Tony Romo Net Worth 2018

While Tony Romo may no longer be a household name, his legacy is one that will resonate forever with Dallas Cowboy fans. Tony Romo is the perfect example of a franchise man, as the only team he ever played for was the Dallas Cowboys. Not only that, but Romo also came to the Cowboys under the pretense that he was drafted as a kicker – this was changed when he became the backup quarterback in 2006, and the full-time starting quarterback in 2007. Read on to learn more about Tony Romo’s net worth, how he padded his finances, and what he’s been doing with his life recently.

Tony Romo Net Worth – $60 – 70 million

Tony Romo has an impressive net worth in the range of $60 to 70 million. Mostly made from his $15 million dollar per year salary that he signed under his long, 13-year tenure with the Dallas Cowboys. He was promoted to the starting quarterback in 2006 and held this job until 2015. Of course, this also included a heavy pay increase because of the newfound responsibilities.

Tony Romo was originally drafted to be the holder for the Dallas Cowboys, which is the player that holds the ball to be kicked, punted, and/or sent to the other team to be received and returned. In the 2006 season, he was promoted to the backup quarterback, second to Drew Bledsoe. The rest is history, but he ended up as the franchise’s second most valuable quarterback.

Tony Romo only played until 2016, when a back injury forced him to retire. However, the NFL hired him on as a color commentator where he continues to serve to this day and even earns a high payroll ($1.5 million per year!). In September of 2008, he signed a deal worth $10 million with marketing firm Starter. This deal is still set in place, despite Romo’s retirement, and is set to conclude this year.


How Did Tony Romo Make His Money and Wealth?

Tony Romo spent his entire career playing for the Dallas Cowboys, which is where his main source of income comes from. In 2003, he attended the NFL Scouting Combine but went unsigned by any team during the subsequent 2003 draft. Sometime after, he was signed on to the third string in the depth chart and signed on to the Cowboys. He would not see play until 2005, but in 2006, he moved from the holder position to a second string quarterback position.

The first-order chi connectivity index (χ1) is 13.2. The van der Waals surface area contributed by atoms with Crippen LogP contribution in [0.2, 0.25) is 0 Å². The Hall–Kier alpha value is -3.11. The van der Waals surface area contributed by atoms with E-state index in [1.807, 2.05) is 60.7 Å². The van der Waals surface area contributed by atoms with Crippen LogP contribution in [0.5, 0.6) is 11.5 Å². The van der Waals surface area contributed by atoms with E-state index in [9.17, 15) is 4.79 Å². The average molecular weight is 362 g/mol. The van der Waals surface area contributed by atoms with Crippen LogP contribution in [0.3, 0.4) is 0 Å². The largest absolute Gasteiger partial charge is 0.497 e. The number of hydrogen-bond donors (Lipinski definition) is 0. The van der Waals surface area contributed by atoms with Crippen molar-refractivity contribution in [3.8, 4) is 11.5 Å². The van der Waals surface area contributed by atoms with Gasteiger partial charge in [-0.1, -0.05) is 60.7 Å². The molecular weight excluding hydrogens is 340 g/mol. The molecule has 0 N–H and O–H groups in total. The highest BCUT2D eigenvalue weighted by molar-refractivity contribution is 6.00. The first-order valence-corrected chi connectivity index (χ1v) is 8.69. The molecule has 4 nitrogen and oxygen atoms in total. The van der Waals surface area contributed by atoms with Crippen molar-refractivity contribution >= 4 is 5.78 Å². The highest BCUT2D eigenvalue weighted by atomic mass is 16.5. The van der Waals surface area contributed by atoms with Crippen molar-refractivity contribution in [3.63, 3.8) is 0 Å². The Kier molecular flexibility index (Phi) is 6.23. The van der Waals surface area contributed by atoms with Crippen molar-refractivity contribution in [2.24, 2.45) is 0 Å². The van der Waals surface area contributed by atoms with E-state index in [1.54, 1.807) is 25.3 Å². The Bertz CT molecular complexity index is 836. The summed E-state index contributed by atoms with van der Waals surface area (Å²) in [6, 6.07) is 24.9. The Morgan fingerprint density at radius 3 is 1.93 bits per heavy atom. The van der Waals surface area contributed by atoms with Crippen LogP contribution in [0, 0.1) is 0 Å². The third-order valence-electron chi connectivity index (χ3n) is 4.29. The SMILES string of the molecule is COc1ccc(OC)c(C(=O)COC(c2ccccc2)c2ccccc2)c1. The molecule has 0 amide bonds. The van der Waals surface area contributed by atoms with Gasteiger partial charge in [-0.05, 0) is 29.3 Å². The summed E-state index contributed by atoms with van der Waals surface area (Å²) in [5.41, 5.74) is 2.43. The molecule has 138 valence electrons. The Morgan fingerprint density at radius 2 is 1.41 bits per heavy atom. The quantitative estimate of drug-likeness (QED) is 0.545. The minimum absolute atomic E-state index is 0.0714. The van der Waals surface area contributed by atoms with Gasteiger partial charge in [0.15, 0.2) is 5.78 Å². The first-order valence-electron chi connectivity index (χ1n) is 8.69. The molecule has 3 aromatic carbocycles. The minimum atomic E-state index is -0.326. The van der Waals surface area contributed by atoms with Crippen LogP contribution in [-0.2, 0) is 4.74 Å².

In 2006, Tony Romo received some credit as he passed for almost 3,000 yards in his inaugural quarterback season. He was then promoted to starting quarterback in 2007 and even went on to play in the 2007 Pro Bowl after Drew Brees was injured. This helped him to renegotiate a six-year, $67.5 million contract with the Dallas Cowboys.

Tony continued to deliver strong performances throughout his remaining time with the Dallas Cowboys, but in 2013, his career began to wind down. He suffered a herniated disk injury, which is usually season-ending. He was injured in October and missed the latter half of the season, but would return in 2014 to his best performance in franchise history. The 2016 season would be Romo’s last, and in the final play of his career, he threw a touchdown pass to Terrance Williams. Mark Sanchez took over the role and continues to serve as the starting quarterback.

Tony Romo Personal Life and FAQ:

Tony Romo was born in San Diego, California, in April of 1980. His father served in the United States Navy, while his mother was a store clerk. Tony gained interested in football in high school and became the starting quarterback as a junior. He would receive a full scholarship from Eastern Illinois University in Charleston, Illinois, and would graduate with the class of 2002.

Tony Romo’s NFL awards and records include most passing attempts through 100 starts, most consecutive road games with at least one scoring pass (41 total from 2009 to 2016), highest QB rating in the month of December (capped out at 133.7), highest QB rating in a fourth quarter, and most games in a season with a passer rating of at least 135. He also set numerous franchise records for the Dallas Cowboys, including his place as the new career leader in passing touchdowns and yards, most games with at least 3 scoring passes, most games with 300 passing yards, lowest career interception percentage, and most touchdown passes.


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